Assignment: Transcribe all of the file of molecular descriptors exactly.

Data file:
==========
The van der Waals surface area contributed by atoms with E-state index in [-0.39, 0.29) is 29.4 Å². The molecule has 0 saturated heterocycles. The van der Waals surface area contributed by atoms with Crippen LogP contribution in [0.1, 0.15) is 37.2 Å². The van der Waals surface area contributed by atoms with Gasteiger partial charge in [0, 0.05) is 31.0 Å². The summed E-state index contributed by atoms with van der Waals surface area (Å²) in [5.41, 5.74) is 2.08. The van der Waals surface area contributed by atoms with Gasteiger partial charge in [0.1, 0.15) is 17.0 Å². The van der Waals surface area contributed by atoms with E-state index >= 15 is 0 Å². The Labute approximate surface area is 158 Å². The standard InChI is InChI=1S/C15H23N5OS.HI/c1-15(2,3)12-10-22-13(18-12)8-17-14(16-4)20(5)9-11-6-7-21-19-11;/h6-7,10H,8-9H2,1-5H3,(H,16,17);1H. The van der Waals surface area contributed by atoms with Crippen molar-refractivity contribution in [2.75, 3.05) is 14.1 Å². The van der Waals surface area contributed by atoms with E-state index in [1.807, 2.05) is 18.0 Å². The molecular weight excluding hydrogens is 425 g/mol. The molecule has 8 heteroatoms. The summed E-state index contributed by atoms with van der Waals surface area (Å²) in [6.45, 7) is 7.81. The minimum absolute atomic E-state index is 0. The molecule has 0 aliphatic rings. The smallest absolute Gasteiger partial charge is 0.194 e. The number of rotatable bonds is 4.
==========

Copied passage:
The van der Waals surface area contributed by atoms with E-state index in [-0.39, 0.29) is 29.4 Å². The molecule has 0 saturated heterocycles. The van der Waals surface area contributed by atoms with Crippen LogP contribution in [0.1, 0.15) is 37.2 Å². The van der Waals surface area contributed by atoms with Gasteiger partial charge in [0, 0.05) is 31.0 Å². The summed E-state index contributed by atoms with van der Waals surface area (Å²) in [5.41, 5.74) is 2.08. The van der Waals surface area contributed by atoms with Gasteiger partial charge in [0.1, 0.15) is 17.0 Å². The van der Waals surface area contributed by atoms with E-state index >= 15 is 0 Å². The Labute approximate surface area is 158 Å². The standard InChI is InChI=1S/C15H23N5OS.HI/c1-15(2,3)12-10-22-13(18-12)8-17-14(16-4)20(5)9-11-6-7-21-19-11;/h6-7,10H,8-9H2,1-5H3,(H,16,17);1H. The van der Waals surface area contributed by atoms with Crippen molar-refractivity contribution in [2.75, 3.05) is 14.1 Å². The van der Waals surface area contributed by atoms with E-state index in [1.807, 2.05) is 18.0 Å². The molecular weight excluding hydrogens is 425 g/mol. The molecule has 8 heteroatoms. The summed E-state index contributed by atoms with van der Waals surface area (Å²) in [6.45, 7) is 7.81. The minimum absolute atomic E-state index is 0. The molecule has 0 aliphatic rings. The smallest absolute Gasteiger partial charge is 0.194 e. The number of rotatable bonds is 4.